November 2014

Naturally you eagerly read the recently released November U.S. Economic and Housing Market Outlook put out by Freddie Mac.

Oh no wait, no you didn't.

So here's what you care about most from that forecast: Looking ahead to the next year, interest rates are expected to rise, averaging 4.6% up to 5% by the end of 2015.  Across the country, houses are expected to increase in value by about 3% (which means more in the Bay Area, since of course we do everything better here.)  The rental market is projected to stay tight and strong, because vacancy rates are still low and rental rates continue to go up.

I've said it before and I will say it again — if you are thinking of buying, you gotta do it now before interest rates (that have been artificially held low) go up. The impact on your cash flow is so critically substantial. Think of this: If you buy a $800,000 house at 4% interest, you will pay $475.25 per month less than if you buy it later in the year at 5%.  That is a lot of freaking money when it's for absolutely nothing but flushing down a bank's toilet. That one percent means $5703 in actual real money out of your pocket in one year, for no reason other than you bought later rather than sooner. If you live in that house the average 9 years that most people do before selling, it would be $51,327 extra dollars spent.

But what if you want to sell?  The same thing happens in reverse -- your buyers will have less money to spend as interest rates increase.  Most people are concerned about how much their monthly payment will be, less about the actual price of the house. Check this out:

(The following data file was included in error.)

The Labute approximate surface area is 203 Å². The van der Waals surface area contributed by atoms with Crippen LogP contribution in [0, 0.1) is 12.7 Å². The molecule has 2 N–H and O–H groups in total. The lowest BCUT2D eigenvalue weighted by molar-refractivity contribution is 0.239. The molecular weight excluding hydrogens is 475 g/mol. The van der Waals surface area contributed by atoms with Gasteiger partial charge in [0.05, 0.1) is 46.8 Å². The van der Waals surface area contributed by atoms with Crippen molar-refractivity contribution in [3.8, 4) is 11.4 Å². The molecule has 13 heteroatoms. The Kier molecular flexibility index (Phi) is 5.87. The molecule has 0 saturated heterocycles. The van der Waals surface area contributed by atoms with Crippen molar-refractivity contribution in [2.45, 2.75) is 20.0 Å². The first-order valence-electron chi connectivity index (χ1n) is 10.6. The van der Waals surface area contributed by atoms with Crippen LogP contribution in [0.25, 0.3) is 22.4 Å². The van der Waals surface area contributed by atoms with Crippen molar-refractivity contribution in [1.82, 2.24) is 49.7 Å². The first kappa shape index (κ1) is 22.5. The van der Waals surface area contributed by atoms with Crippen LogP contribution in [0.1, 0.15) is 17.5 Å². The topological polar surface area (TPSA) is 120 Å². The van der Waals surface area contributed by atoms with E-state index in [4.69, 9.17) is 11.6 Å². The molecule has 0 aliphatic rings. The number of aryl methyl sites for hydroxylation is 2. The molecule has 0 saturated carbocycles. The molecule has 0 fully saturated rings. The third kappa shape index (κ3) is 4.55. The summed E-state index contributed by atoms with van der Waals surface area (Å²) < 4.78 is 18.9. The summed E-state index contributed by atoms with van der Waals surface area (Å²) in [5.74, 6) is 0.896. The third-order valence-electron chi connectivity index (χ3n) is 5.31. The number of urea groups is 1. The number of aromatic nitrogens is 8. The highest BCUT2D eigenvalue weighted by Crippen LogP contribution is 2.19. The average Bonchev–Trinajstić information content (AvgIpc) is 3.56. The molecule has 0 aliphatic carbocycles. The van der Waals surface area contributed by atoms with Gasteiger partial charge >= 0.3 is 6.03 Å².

Let's say a family can afford $5000 a month for their mortgage. At 4%, they can offer $1,050,000 for your house and spend about $5000 a month. But at 5%, to spend about $5000 a month, the same buyer can only offer you $934,000 for your same exact house. Not one single thing has changed except the interest rate, and just because the rate goes up does not mean people's monthly payment amount can go up. So what changes? The house number they can afford goes down.

Will there still be someone out there that can afford your house at your desired price of $1,050,000? Sure there will. But it's just simple mathematics and logic that more buyers will be able to afford your house with a 4% loan than they will with a 5%; and the more buyers out there, the more likelihood of multiple-offers on your house.

(The complete November 2014 U.S. Economic & Housing Outlook, including the Forecast Table is here. )

Stepping back from Freddie Mac, reports are now in for housing stats around the Bay Area. Across the board, everything looks like we are getting into a more normal and stabilized market.  Housing inventory (which means how many houses are on the market) is at 45-days supply which is almost normal; a "normal" supply historically being a 2-3 months supply in the East Bay Area. (FYI, the low was December 2013, when we only had 15 days supply.)  The pending to active ratio is 0.96, which means that houses are coming on the market about as fast as they are going pending; again, a sign of a balanced normal market.

Blah, blah, normal, blah.  How does this affect you?  Bottom line:
Buyer: it's generally easier to get a house now than it was 6 months ago.  So if you gave up in discouragement after writing loads of offers, don't despair Young Grasshopper!  It's time to try again.
Seller: we get to be more sane in the sale process, instead of shielding ourselves like it's a Black Friday assault and leaving you wondering if you could have gotten even more money a month later.

Contact me in your preferred way (text, phone, email, or walk in my door) so I can meet with you about professionally marketing and selling your house, or finding you a great home or investment to buy.

—Mariah